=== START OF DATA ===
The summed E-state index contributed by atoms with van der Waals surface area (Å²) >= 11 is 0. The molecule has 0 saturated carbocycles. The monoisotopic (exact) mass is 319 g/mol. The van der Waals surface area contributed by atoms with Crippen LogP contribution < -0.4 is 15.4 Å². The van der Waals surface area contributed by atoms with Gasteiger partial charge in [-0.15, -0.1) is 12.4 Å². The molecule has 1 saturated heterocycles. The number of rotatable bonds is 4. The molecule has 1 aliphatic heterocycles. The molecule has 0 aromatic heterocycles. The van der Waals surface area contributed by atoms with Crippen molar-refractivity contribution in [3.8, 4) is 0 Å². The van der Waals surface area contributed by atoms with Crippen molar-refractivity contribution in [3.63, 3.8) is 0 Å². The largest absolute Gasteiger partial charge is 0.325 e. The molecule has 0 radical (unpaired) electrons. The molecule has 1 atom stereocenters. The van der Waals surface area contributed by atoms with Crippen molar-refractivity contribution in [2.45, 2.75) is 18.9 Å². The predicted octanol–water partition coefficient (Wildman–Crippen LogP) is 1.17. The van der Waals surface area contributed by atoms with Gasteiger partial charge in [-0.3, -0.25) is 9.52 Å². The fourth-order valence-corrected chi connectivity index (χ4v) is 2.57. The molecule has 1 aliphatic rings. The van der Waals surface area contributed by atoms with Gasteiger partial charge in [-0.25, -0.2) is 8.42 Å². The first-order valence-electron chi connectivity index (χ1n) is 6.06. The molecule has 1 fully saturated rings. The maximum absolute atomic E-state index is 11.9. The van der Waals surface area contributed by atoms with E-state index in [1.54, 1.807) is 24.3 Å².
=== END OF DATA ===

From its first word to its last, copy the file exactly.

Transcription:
The summed E-state index contributed by atoms with van der Waals surface area (Å²) >= 11 is 0. The molecule has 0 saturated carbocycles. The monoisotopic (exact) mass is 319 g/mol. The van der Waals surface area contributed by atoms with Crippen LogP contribution < -0.4 is 15.4 Å². The van der Waals surface area contributed by atoms with Gasteiger partial charge in [-0.15, -0.1) is 12.4 Å². The molecule has 1 saturated heterocycles. The number of rotatable bonds is 4. The molecule has 1 aliphatic heterocycles. The molecule has 0 aromatic heterocycles. The van der Waals surface area contributed by atoms with Crippen molar-refractivity contribution in [3.8, 4) is 0 Å². The van der Waals surface area contributed by atoms with Crippen molar-refractivity contribution in [3.63, 3.8) is 0 Å². The largest absolute Gasteiger partial charge is 0.325 e. The molecule has 0 radical (unpaired) electrons. The molecule has 1 atom stereocenters. The van der Waals surface area contributed by atoms with Crippen molar-refractivity contribution in [2.45, 2.75) is 18.9 Å². The predicted octanol–water partition coefficient (Wildman–Crippen LogP) is 1.17. The van der Waals surface area contributed by atoms with Gasteiger partial charge in [-0.3, -0.25) is 9.52 Å². The fourth-order valence-corrected chi connectivity index (χ4v) is 2.57. The molecule has 1 aliphatic rings. The van der Waals surface area contributed by atoms with Gasteiger partial charge in [-0.25, -0.2) is 8.42 Å². The first-order valence-electron chi connectivity index (χ1n) is 6.06. The molecule has 1 fully saturated rings. The maximum absolute atomic E-state index is 11.9. The van der Waals surface area contributed by atoms with E-state index in [1.54, 1.807) is 24.3 Å².